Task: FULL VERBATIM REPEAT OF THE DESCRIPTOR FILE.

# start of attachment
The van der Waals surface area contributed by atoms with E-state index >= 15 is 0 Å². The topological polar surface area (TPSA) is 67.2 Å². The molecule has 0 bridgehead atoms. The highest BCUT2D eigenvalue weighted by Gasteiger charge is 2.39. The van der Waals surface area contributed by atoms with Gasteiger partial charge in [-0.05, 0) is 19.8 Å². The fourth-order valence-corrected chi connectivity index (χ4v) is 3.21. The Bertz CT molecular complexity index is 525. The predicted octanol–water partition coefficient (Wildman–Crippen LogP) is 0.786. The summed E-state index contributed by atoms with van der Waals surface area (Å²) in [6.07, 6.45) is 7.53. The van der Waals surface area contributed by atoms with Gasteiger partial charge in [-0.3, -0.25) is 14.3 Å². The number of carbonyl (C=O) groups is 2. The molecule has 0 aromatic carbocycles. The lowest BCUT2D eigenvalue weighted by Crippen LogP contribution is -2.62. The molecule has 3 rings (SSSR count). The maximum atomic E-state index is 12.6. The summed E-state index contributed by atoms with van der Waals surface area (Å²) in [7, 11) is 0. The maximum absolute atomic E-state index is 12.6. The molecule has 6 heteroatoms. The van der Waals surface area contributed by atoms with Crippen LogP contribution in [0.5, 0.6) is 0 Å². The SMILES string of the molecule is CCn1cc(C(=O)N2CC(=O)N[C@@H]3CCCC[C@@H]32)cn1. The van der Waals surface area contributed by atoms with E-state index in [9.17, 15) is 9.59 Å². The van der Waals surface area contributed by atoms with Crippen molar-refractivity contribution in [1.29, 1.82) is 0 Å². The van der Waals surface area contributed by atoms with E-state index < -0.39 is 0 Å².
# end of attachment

The van der Waals surface area contributed by atoms with E-state index >= 15 is 0 Å². The topological polar surface area (TPSA) is 67.2 Å². The molecule has 0 bridgehead atoms. The highest BCUT2D eigenvalue weighted by Gasteiger charge is 2.39. The van der Waals surface area contributed by atoms with Gasteiger partial charge in [-0.05, 0) is 19.8 Å². The fourth-order valence-corrected chi connectivity index (χ4v) is 3.21. The Bertz CT molecular complexity index is 525. The predicted octanol–water partition coefficient (Wildman–Crippen LogP) is 0.786. The summed E-state index contributed by atoms with van der Waals surface area (Å²) in [6.07, 6.45) is 7.53. The van der Waals surface area contributed by atoms with Gasteiger partial charge in [-0.3, -0.25) is 14.3 Å². The number of carbonyl (C=O) groups is 2. The molecule has 0 aromatic carbocycles. The lowest BCUT2D eigenvalue weighted by Crippen LogP contribution is -2.62. The molecule has 3 rings (SSSR count). The maximum atomic E-state index is 12.6. The summed E-state index contributed by atoms with van der Waals surface area (Å²) in [7, 11) is 0. The maximum absolute atomic E-state index is 12.6. The molecule has 6 heteroatoms. The van der Waals surface area contributed by atoms with Crippen LogP contribution in [0.5, 0.6) is 0 Å². The SMILES string of the molecule is CCn1cc(C(=O)N2CC(=O)N[C@@H]3CCCC[C@@H]32)cn1. The van der Waals surface area contributed by atoms with E-state index in [9.17, 15) is 9.59 Å². The van der Waals surface area contributed by atoms with Crippen molar-refractivity contribution in [1.29, 1.82) is 0 Å². The van der Waals surface area contributed by atoms with E-state index < -0.39 is 0 Å².